Child soldiers are a trope of SF that occurs relatively really, and is handled seriously even less often. More common are situations like that of the Hunger Games, or Lord of the Flies, in which children are shown combating one another, but are not actually soldiers. There are some works that show children conscripted into armed forces, but most often it is only the protagonists, and for reason of their special abilities or a necessity imposed by the situation. For example, the children in the Ender's Game universe are recruited young in order that they can be trained more fully to command in space than a adult or teen could be. Battle School was not intended as a recruit camp, it was a device for finding the best possible commanders. That Ender, Bean, Petra, and the others were so young at the time was a product of chance. The IDF would doubtless preferred them to have been older at the time of the battle. This being the case Ender's Game is not focused on the idea of child soldiers; they are not intended ever to actually engage in direct combat.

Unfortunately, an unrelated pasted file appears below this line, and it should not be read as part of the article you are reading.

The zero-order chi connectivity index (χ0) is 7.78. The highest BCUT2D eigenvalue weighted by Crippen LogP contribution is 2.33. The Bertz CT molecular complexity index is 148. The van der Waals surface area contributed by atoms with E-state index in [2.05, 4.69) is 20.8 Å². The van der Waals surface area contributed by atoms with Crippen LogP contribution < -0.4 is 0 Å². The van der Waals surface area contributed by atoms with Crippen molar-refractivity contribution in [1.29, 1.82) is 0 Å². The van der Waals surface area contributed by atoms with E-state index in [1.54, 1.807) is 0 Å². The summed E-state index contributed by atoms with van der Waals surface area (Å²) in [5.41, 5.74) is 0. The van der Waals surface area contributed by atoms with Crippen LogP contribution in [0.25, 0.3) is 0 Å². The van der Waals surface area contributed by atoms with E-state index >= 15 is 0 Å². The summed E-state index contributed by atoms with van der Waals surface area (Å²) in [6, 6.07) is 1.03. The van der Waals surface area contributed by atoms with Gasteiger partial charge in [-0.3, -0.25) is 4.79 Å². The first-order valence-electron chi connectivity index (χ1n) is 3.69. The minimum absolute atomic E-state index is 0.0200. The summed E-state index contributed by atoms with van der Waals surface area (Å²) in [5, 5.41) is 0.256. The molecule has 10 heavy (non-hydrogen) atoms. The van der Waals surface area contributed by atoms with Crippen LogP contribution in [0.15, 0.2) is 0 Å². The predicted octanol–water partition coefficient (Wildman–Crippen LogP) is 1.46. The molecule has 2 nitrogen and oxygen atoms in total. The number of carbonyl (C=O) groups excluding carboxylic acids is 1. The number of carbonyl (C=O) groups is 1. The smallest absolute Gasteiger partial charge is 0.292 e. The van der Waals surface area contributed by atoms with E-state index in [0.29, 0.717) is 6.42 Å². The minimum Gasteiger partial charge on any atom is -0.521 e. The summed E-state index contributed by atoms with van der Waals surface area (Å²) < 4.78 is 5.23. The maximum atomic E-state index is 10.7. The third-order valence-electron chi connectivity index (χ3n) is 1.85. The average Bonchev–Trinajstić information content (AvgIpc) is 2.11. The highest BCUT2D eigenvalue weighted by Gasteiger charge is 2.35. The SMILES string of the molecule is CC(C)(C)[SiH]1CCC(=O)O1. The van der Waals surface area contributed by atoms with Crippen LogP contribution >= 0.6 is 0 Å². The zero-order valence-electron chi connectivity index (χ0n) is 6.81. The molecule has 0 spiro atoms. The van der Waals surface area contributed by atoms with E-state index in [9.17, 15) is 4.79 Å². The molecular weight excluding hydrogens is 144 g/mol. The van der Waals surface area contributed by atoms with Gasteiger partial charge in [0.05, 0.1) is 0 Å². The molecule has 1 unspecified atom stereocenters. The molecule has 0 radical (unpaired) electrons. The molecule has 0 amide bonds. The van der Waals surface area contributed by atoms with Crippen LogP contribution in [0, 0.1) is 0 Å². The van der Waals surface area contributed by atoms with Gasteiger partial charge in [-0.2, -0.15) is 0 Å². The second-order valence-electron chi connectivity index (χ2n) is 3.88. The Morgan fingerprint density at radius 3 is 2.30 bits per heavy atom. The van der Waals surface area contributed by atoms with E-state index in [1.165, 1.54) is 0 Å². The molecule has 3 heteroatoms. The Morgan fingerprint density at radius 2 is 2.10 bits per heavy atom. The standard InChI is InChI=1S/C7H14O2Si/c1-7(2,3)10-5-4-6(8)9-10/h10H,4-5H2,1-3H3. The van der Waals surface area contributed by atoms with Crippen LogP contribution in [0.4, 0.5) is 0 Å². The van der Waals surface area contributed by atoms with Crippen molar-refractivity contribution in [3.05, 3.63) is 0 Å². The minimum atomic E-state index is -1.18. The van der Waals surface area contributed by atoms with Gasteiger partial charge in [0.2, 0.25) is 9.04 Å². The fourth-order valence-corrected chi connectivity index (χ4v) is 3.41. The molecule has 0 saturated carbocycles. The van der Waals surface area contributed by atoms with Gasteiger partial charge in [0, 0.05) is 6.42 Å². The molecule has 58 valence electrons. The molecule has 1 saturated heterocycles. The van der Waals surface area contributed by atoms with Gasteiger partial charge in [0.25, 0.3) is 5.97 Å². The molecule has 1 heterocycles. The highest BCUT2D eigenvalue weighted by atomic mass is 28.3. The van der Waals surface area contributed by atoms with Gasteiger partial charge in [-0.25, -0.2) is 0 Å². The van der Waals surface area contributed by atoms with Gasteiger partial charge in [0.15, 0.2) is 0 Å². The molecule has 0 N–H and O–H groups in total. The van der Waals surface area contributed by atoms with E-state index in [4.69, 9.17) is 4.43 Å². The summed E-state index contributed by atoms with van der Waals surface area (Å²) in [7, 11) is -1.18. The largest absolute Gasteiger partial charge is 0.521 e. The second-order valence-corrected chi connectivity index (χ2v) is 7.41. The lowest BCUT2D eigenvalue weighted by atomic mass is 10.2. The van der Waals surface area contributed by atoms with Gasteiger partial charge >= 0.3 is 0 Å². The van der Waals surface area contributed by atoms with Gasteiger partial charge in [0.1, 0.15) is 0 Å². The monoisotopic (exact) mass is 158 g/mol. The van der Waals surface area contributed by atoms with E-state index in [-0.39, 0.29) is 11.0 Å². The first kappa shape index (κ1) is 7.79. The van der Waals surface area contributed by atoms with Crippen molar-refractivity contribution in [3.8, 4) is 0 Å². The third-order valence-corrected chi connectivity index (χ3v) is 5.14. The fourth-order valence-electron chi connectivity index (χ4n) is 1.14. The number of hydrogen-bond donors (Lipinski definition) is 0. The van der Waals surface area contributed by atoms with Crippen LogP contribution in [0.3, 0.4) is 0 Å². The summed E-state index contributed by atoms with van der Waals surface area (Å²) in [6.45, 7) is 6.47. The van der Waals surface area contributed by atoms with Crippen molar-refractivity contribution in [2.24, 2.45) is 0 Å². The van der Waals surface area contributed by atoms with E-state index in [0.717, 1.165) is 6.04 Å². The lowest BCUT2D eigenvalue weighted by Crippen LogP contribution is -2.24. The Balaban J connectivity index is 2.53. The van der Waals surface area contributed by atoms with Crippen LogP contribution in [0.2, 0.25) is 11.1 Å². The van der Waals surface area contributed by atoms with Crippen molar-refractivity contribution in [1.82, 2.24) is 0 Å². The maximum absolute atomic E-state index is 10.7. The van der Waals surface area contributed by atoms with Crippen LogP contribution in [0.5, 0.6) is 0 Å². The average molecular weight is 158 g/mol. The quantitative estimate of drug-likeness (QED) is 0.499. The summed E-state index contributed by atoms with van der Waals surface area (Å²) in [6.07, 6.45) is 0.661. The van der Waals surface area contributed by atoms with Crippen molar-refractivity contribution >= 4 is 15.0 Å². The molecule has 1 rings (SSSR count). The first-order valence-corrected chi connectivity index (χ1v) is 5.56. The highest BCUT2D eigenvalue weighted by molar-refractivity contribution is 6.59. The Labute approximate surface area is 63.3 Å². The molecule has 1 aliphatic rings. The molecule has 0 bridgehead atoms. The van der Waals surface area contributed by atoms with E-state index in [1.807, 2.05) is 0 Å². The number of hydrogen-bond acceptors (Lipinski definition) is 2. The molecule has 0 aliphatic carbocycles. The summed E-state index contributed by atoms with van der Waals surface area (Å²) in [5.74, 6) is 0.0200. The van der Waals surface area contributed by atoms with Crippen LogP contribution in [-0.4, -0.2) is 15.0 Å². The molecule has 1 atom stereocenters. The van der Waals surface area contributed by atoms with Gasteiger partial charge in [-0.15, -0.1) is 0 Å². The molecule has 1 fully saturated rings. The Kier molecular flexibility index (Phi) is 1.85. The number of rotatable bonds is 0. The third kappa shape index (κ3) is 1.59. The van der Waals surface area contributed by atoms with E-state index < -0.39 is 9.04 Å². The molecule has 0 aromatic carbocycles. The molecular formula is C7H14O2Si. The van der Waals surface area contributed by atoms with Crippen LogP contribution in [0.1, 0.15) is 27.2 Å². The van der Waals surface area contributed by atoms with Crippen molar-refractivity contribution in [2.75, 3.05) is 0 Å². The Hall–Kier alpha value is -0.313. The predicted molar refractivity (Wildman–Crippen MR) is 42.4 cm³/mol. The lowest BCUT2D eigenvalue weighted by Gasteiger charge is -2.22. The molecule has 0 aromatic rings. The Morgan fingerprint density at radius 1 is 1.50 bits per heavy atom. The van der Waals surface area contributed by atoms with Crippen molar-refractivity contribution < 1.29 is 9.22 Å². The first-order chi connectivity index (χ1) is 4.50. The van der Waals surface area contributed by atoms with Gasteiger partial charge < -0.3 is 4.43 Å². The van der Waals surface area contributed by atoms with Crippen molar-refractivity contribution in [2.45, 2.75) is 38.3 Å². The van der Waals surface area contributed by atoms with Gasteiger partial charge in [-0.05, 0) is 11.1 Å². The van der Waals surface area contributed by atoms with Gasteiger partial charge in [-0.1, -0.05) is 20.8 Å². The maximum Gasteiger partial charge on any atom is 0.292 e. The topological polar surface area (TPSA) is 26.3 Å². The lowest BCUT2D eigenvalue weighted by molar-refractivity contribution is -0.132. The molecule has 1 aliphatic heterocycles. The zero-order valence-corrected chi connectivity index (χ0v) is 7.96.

A few works are more focused on the theme; The War against the Chtorr, Century Rain, and others. The most common reason behind the use of child soldiers seems either to be the flexibility of a young mind, or because numbers are crucial in a battle for survival.
In the Medieval period - and earlier/in other places - boys were made pages at about seven, becoming squires at around 12, and fighting in battle by mid-teens. This was a function not only of the training needed to be effective in medieval combat, but also of the reduced life expectancy; you grew up fast or died, even in other lifestyles.